Keeping with the previous post’s theme, and noting we’ve made the claim in earlier posts that government’s at all levels are revenue hungry (they want to maintain the size of the ravenous beast they’ve developed over the years and they want to do it with your money), this should come as no surprise to anyone:
Between her blog and infrequent contributions to ehow.com, over the last few years she says she’s made about $50. To [Marilyn] Bess, her website is a hobby. To the city of Philadelphia, it’s a potential moneymaker, and the city wants its cut. In May, the city sent Bess a letter demanding that she pay $300, the price of a business privilege license.
“The real kick in the pants is that I don’t even have a full-time job, so for the city to tell me to pony up $300 for a business privilege license, pay wage tax, business privilege tax, net profits tax on a handful of money is outrageous,” Bess says.
I have no idea what Bess blogs about, but unless it is specifically set up to generate income I don’t see any justification for the tax/license. I do see a possibility of a First Amendment issue.
Certainly a blog that generates $50 has an income of sorts. And if, as the story mentions, it was "dutifully reported", then she probably paid whatever taxes were due during that dutiful reporting.
But, as Leviathan loves to do, government just decided to invent a new category of "fees" and licensing (to avoid the tax word) to suck up more revenue. And, most likely, recognizing that most blogs don’t make much revenue they opted for a licensing fee. For instance, if you’re government, which would you rather have from almost 99% of the blogs out there, 5% of their revenue generated or $300?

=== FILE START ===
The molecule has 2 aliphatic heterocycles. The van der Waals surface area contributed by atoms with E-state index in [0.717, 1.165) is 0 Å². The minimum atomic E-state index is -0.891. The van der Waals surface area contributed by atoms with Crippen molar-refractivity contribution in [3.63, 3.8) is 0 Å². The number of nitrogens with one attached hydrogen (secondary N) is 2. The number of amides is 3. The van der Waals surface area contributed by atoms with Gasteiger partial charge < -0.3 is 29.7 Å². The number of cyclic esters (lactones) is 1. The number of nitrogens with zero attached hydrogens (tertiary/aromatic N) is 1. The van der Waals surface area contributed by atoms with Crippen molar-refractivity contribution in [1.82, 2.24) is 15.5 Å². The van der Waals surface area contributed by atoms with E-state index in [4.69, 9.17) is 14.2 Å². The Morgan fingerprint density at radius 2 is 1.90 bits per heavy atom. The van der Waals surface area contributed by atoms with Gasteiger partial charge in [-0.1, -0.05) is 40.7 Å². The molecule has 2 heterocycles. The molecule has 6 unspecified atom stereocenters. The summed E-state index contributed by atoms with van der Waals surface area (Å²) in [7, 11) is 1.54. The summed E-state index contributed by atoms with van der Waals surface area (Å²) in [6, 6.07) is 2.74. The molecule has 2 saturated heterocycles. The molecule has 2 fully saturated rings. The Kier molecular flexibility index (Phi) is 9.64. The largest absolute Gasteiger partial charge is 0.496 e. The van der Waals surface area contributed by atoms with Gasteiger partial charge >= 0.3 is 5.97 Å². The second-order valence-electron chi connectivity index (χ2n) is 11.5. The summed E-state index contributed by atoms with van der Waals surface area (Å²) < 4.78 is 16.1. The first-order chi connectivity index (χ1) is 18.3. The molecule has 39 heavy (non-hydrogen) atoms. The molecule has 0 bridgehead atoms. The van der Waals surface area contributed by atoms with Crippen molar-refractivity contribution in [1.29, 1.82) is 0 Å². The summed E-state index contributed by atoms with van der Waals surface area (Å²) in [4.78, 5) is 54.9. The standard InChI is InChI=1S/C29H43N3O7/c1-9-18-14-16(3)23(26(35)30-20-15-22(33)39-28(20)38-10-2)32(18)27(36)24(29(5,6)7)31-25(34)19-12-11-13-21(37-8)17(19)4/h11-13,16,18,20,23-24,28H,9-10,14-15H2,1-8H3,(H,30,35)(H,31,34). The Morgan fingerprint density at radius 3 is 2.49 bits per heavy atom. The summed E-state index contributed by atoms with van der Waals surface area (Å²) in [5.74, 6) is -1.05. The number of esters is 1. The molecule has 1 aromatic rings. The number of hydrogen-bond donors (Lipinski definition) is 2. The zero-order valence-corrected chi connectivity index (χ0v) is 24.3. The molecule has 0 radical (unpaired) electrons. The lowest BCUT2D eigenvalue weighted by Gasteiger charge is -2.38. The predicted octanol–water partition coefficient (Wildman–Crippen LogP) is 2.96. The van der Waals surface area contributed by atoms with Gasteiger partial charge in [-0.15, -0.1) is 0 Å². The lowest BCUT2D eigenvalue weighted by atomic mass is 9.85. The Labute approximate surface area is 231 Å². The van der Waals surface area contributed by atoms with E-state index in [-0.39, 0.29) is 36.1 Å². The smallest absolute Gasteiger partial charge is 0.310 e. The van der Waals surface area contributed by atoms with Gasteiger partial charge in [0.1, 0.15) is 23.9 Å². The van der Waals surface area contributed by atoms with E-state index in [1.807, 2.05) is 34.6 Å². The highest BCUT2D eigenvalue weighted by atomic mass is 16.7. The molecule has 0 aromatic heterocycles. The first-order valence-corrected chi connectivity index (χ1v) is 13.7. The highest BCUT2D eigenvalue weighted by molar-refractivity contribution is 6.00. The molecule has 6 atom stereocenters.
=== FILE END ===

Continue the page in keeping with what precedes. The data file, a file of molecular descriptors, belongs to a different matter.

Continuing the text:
So, given the nature of blogging and the fact that it has democratized social commentary, could a $300 bogus "licensing" fee be considered a bar to entry? And doesn’t that have First Amendment implications concerning free speech?
You have to love the irony of the license name. A "privilege license". Government, for a measly $300 will allow you the privilege of putting your opinion on line.
Really? I thought that was what the First Amendment – incorporated over all the states – guaranteed without impediment by government. Did I somehow misunderstand the intent?
But the city of Philadelphia – once the seat of freedom – sees it differently:
Even though small-time bloggers aren’t exactly raking in the dough, the city requires privilege licenses for any business engaged in any "activity for profit," says tax attorney Michael Mandale of Center City law firm Mandale Kaufmann. This applies "whether or not they earned a profit during the preceding year," he adds.
So even if your blog collects a handful of hits a day, as long as there’s the potential for it to be lucrative — and, as Mandale points out, most hosting sites set aside space for bloggers to sell advertising — the city thinks you should cut it a check. According to Andrea Mannino of the Philadelphia Department of Revenue, in fact, simply choosing the option to make money from ads — regardless of how much or little money is actually generated — qualifies a blog as a business. The same rules apply to freelance writers.
Essentially, what this will do is have those who wish to blog without interference or “licensing” by government drop any advertising they might presently carry – even the $11 one other blogger the story highlights made in a year. I.e bloggers will be forced to drop advertising to avoid the fee. 99% will. Of the possible 1% that make more than the $300 fee, my guess is most will attempt to find a way to claim, legally, that their blog isn’t located in Philadelphia proper. I’m not sure what you’d need to do to do that, but I’d guess it is possible (have a silent blogging partner who “owns” the blog and is resident in some other part of the country, I suppose).
But, this is government. This is what it does. Government, with the economic downturn, is on steroids. And as it searches for more and more revenue to support itself, it will intrude into your life and on your freedoms more deeply every day.
A jackal can’t help but act like a jackal – especially when it is hungry.